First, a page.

Vinny Basciano Wins His Nickname!

Former (or current) official Bonanno crime family boss Vincent "Vinny Gorgeous" Basciano looks worthy of the nickname he so despised.

Longtime reader/commenter David Gizewski sent us the photo. Thank you, David.

Former (or current) official Bonanno crime family boss Vincent "Vinny Gorgeous" Basciano, above, is looking worthy of the nickname he so despised.

Longtime reader/commenter David Gizewski sent us the photo. Thank you, David.

He requested that we post it with the following quote:

"It's not about being a rat or loyalty.
It's about being a man. 11 years in solitary confinement and still smiling."

Vinny Gorgeous actually has something to smile about: his release from Colorado's Supermax prison.

As noted in August 2015, he was relocated to the high-security prison facility on the same compound.

"Better than the hellhole Supermax prison in Colorado... where ex-Bonanno crime boss Vincent (Vinny Gorgeous) Basciano had been rotting since 2011 after he was convicted of racketeering and murder. Basciano, 55, was recently sprung from the most infamous prison in the nation to a high-security facility located on the same 31-acre compound in Florence, Colo., the Daily News has learned. The exact date of the transfer is unclear," the Post noted.

"Vinny B" was convicted in 2011 of ordering a mob murder and was also suspected of drawing up a hit list while awaiting a separate racketeering and murder trial. Brooklyn Federal Judge Nicholas Garaufis, a federal prosecutor and cooperating witnesses were included on the list, which Basciano insisted wasn't a hit list. Basciano was convicted in the second trial, but he was not formally charged for writing the list of names.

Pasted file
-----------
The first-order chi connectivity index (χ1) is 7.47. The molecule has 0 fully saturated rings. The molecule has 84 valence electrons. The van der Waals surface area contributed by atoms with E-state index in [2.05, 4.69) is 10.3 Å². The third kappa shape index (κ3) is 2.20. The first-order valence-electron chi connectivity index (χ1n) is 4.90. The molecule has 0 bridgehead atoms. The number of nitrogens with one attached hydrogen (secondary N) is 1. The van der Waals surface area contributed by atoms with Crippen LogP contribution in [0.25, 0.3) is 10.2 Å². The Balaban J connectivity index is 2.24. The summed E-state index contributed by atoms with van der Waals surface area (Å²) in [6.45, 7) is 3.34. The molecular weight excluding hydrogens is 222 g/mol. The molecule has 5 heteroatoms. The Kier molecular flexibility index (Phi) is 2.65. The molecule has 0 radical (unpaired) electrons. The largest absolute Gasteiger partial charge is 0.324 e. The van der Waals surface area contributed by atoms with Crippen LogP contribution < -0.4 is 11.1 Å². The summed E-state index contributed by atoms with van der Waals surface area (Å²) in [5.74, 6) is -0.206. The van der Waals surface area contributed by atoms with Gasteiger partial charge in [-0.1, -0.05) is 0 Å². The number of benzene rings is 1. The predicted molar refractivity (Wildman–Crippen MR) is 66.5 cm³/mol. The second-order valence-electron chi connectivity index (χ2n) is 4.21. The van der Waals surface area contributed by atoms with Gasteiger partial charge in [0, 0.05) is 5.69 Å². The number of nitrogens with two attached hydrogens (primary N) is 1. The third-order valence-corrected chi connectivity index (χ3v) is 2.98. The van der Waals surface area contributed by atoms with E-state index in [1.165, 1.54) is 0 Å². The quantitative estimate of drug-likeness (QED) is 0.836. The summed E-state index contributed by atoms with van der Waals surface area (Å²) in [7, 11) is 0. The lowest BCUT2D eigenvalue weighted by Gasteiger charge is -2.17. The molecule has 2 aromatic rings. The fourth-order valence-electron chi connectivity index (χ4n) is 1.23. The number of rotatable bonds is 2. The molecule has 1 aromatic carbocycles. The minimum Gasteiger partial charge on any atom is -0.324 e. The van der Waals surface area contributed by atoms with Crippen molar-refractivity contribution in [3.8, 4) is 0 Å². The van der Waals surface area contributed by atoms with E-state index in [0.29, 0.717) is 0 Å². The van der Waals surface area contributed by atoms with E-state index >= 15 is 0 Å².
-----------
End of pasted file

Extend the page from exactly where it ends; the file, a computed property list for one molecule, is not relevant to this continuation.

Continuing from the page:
Basciano is serving two life sentences.

"Now, the special administration measures ordered by the attorney general that kept Basciano in almost total isolation in the prison’s notorious “H Block” are history. So is the 23-hour-a-day confinement to a cell," noted the Post.
Sources told the Post's John Marzulli that Basciano apparently had successfully "graduated" from a Supermax “step-down program,” which rewards good behavior with a transfer to a less-restrictive prison.

“Inmates who continue to demonstrate positive institutional adjustment for 12 months are referred for transfer to another facility,” according to documents on the bureau website.
Basciano will be able to mingle with other inmates, room with a bunkmate and play sports. And if Basciano stays out of trouble, it's possible he'd eventually be moved to a penitentiary closer to his family in the Bronx.
Supermax, the concept... The federal Bureau of Prison’s highest security lock-up is the Colorado Supermax, where prisoners of the U.S.'s war on terror are housed. Mobsters are known to be occasionally housed in Supermax prisons, unfairly in our opinion.
John Gotti and Vinny B are two names.

British “shoe bomber” Richard Reid is held there. Omar Abdel-Rahman, jailed for conspiracy after the 1993 bombing of the World Trade Center, is also believed to be an inmate.
Ramzi Yousef, also implicated in the 1993 plot, is also behind bars at the institution known for its harsh conditions.
Abdel-Rahman, also known as the blind sheik, has been transferred to a minimum security facility in Butner, North Carolina due to failing health. He is in the same institution as Bernie Madoff.

The U.S. government uses the abbreviation ADX for the Florence supermax. ADX stands for Administrative Maximum Security.

Built in 1994 at a cost of about $60 million, ADX Florence is said to be equipped with 1,400 remote-controlled steel doors, motion detectors, pressure pads and gun towers with perfect sightlines across the complex.

Tightly controlled and technologically advanced, such facilities are designed for the most dangerous and disruptive prisoners – and have been a source of controversy for many years.

Also read: Basciano's Attorneys Take Their Defense From 'The Godfather'

Solitary confinement is an almost permanent way of life, with ADX Florence’s 400-or-so prisoners locked in spartan cells for at least 23 hours each day.

An hour each day can be spent in a concrete-walled recreation yard.

A typical “Supermax” cell’s furniture – bed, desk, stool – is made from poured concrete.

The cells are equipped with showers that run on a timer, and a toilet that shuts off if plugged. Meals are delivered to inmates in their cells to restrict interaction. Each cell also is equipped for 24-hour video and audio surveillance.